Aritha van Herk is an acclaimed, award-winning writer of several genres who came to the friendly environment of Headingley Library in our first partnership with the Yorkshire Network for Canadian Studies and our final event in a month-long programme – and what a very good way to end.

Audience comments:


Wonderful – very hospitable at the library and loved the talk.

Aritha was an engaging speaker, at times quite dramatic – especially in the section of the reading describing the assassination of FF and Sophie.  Excellent Q/A session.

Aritha van Herk with Catherine Bates
I absolutely loved getting the opportunity to hear Aritha speak.  I studied ‘No Fixed Address’ as an undergraduate and never expected I’d have the chance to hear a Canadian author here.  Thank you.

Thanks for the Canadian link, good writing.

Interesting, informative and enjoyable reading and talk.  More please.

Entertaining and informative, would have liked to find out more generally about her interests and approaches and not just the issues arising from her current work; thoroughly enjoyable and stimulating nevertheless.

A very interesting event with a wider range of topics covered than I had expected!

FANTASTIC.  Thank you.  A fascinating alternative insight into such a well known part of history.

It was a really warm and friendly event, with an inspiring presenter and friendly staff.  Good evening and duration. Happy to attend more events!

Very enjoyable experience, good talk/reading with stimulating discussion.  To maintain audience focus, perhaps readings could be broken into sections with responses.  Or a break half way.

Brilliant: enjoyed both the reading and the discussion.  I was impressed with the wide-ranging knowledge of the author/speaker, detailed fluidity and her dramatic voice.

The author’s reading was intellectually stimulating, a treat.

She was a interesting speaker.

Sunday, 6 April 2014

Dismembered body found in wheelie bin - just in time for scarecrow meet

Literary Scarecrow Festival - partnership event with Far Headingley Village Society
2pm End-of-trail meet, near St Chad's Sunday 6 April

Richard Wilcocks writes: 
Tooth Fairy
Reconstituted Mr McGregor with cardboard Peter
The dismembered body of Mr McGregor was found in a wheelie bin near houses opposite the Headingley Arndale Centre last week. He had been stolen from the community garden, along with Peter Rabbit, a week ago, on a Sunday morning after 8.30am. 


Very hungry larva

Who would do such a thing? Could somebody staggering home from an all-night party have been motivated by a grudge against Beatrix Potter? Whatever... Peter, who may never be found now that the bins have been collected, had to be replaced by a cut-out, and a hastily reconstituted McGregor was set up instead of his more sophisticated original. The spectators on the muddy patch of grass opposite The Three Horseshoes didn't mind, and one of them, aged about five at a guess, was more concerned that I took a photo of The Tooth Fairy, a literary figure of some importance to him, followed by the Hungry Caterpillar.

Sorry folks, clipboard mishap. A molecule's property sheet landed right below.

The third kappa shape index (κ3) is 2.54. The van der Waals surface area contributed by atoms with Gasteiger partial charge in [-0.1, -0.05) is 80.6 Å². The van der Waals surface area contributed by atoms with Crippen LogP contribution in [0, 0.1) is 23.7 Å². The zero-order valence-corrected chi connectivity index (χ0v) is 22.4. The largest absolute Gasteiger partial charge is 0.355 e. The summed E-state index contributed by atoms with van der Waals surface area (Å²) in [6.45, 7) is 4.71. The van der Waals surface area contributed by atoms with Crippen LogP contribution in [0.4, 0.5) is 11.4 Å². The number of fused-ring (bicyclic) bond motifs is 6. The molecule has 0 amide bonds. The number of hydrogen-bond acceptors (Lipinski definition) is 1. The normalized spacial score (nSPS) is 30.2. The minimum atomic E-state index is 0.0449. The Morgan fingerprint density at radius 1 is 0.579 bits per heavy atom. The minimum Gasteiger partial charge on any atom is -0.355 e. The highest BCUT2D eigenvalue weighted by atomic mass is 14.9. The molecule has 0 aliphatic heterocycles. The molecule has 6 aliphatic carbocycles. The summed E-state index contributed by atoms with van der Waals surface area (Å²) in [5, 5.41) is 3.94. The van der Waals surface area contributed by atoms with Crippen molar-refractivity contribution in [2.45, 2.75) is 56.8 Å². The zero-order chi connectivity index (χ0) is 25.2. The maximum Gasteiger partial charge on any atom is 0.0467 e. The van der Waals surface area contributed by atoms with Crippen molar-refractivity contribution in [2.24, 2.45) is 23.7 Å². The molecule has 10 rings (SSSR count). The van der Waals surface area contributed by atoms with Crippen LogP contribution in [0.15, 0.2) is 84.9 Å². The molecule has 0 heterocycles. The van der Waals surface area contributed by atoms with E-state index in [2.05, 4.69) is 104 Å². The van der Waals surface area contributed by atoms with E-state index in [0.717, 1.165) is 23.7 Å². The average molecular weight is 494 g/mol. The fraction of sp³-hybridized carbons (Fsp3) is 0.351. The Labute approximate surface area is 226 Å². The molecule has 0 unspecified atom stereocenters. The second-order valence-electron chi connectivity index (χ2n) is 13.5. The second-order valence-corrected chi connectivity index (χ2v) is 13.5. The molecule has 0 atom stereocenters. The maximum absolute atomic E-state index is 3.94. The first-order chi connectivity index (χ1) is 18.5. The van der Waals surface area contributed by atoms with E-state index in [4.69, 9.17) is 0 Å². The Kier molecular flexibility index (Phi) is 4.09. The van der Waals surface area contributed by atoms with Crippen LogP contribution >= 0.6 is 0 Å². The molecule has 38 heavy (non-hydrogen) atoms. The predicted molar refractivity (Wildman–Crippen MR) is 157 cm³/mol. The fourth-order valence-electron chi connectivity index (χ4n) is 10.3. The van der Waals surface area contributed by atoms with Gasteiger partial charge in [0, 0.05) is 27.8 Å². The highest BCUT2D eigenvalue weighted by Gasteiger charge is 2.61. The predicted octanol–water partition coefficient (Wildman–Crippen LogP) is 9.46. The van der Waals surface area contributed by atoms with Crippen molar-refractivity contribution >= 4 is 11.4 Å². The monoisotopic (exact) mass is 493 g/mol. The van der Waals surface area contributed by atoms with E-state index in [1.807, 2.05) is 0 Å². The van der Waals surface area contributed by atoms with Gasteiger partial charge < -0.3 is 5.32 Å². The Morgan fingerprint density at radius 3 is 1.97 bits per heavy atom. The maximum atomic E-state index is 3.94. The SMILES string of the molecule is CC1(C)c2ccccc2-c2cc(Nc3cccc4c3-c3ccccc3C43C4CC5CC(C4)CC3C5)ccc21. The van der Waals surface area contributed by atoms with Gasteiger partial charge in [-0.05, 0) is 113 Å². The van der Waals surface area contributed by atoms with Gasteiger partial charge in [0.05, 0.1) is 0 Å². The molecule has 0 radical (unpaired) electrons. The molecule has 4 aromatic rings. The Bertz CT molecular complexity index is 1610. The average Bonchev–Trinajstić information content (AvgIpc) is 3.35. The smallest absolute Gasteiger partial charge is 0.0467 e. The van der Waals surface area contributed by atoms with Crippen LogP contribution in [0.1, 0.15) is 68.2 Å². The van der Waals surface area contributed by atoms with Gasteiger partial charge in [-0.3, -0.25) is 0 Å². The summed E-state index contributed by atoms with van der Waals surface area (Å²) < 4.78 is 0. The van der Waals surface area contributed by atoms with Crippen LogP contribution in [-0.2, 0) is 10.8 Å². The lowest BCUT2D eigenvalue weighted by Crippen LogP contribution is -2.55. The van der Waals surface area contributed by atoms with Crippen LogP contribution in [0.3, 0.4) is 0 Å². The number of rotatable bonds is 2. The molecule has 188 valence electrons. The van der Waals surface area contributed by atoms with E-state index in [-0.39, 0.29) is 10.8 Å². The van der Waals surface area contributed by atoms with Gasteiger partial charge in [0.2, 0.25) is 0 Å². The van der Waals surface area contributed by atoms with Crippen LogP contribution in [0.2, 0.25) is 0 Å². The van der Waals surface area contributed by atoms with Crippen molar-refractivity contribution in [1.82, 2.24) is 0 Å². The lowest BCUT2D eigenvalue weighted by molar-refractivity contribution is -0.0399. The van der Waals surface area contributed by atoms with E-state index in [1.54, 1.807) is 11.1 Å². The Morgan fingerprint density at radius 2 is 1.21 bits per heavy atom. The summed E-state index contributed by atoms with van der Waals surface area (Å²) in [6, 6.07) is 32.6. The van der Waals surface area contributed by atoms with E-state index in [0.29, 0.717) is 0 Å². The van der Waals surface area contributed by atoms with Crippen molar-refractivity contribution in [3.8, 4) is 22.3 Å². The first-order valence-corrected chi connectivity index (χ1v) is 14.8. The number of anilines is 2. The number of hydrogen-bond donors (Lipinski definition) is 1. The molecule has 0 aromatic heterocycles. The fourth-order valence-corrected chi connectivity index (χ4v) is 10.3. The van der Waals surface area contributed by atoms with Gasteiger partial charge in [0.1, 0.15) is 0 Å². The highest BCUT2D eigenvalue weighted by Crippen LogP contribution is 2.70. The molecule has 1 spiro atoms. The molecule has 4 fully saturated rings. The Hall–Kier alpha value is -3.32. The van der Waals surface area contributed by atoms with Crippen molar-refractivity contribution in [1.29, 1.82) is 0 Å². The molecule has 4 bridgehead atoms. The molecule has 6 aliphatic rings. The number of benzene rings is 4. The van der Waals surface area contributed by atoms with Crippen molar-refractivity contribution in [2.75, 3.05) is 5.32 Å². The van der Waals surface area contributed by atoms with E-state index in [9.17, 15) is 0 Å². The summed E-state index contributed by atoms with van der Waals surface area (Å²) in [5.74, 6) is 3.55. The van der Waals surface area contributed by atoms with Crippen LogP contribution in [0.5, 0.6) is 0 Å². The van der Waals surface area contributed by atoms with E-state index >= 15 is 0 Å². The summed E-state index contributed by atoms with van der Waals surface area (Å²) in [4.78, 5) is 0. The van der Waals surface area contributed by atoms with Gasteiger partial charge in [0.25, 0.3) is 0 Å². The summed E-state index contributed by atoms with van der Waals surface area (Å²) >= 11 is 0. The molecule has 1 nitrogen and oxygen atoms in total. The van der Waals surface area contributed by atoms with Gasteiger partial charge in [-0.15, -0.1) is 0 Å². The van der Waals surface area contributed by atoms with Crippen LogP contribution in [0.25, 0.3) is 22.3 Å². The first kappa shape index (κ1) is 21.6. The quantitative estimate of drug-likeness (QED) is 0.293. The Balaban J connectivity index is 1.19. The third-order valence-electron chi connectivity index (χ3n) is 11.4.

John Milton stood, pallid and austere, for adult tastes, along with The Invisible Man, but children's classics were at the forefront: The Mad Hatter's Tea Party looked disturbingly familiar (a mad all-nighter of the distant past?) and the Tin Man's face seemed to indicate that he would rather have been invisible. 



 




Add caption
Warning, the famous poem by Jenny Joseph, was represented by a superb female scarecrow wearing purple and a red hat which didn't go. She had obviously just taken a nip or two of brandy, and was viewing the proceedings with quiet, slightly bemused satisfaction. I'm sure I've seen her in the audience at one or two recent LitFest events,

Saturday, 5 April 2014

Vivid, gruesome and compelling

Tibet: An Accidental Pilgrimage - Ivan Cooper
7pm Friday 4 April - Headingley Library

Sally Bavage writes:


Ivan Cooper
Heinrich Harrer’s seminal book Seven Years in Tibet was an exotic influence on the young Ivan.  Heinrich was an Austrian mountaineer and climber who found himself interned in British India at the outbreak of WW2 and spent years as a prisoner.  Finally escaping to Tibet, he then remained there for seven years; a tale both of derring-do and extraordinary social, political and cultural observations.

An inspired Ivan spent two decades living and working in Asia, principally Taiwan and Korea, with spells in China and, of course, Tibet.  A forbidden city, smiling monks, Buddhism, a rich and ancient culture – the differences and the attractions were many.  He learnt to speak Tibetan and travelled widely, sometimes with a sword-wearing guide. Had he ever used it? “Only when a man insulted my mother,” showing him the nick on the blade.  He shared a tongue but was separated by culture. 

Ivan reads us excerpts from his vivid account of his Tibetan times, covering a range of aspects of life in a landscape that is both beautiful and squalid, a culture that is primitive and spiritual, life which is simple and philosophical, a society which is hospitable and brutal.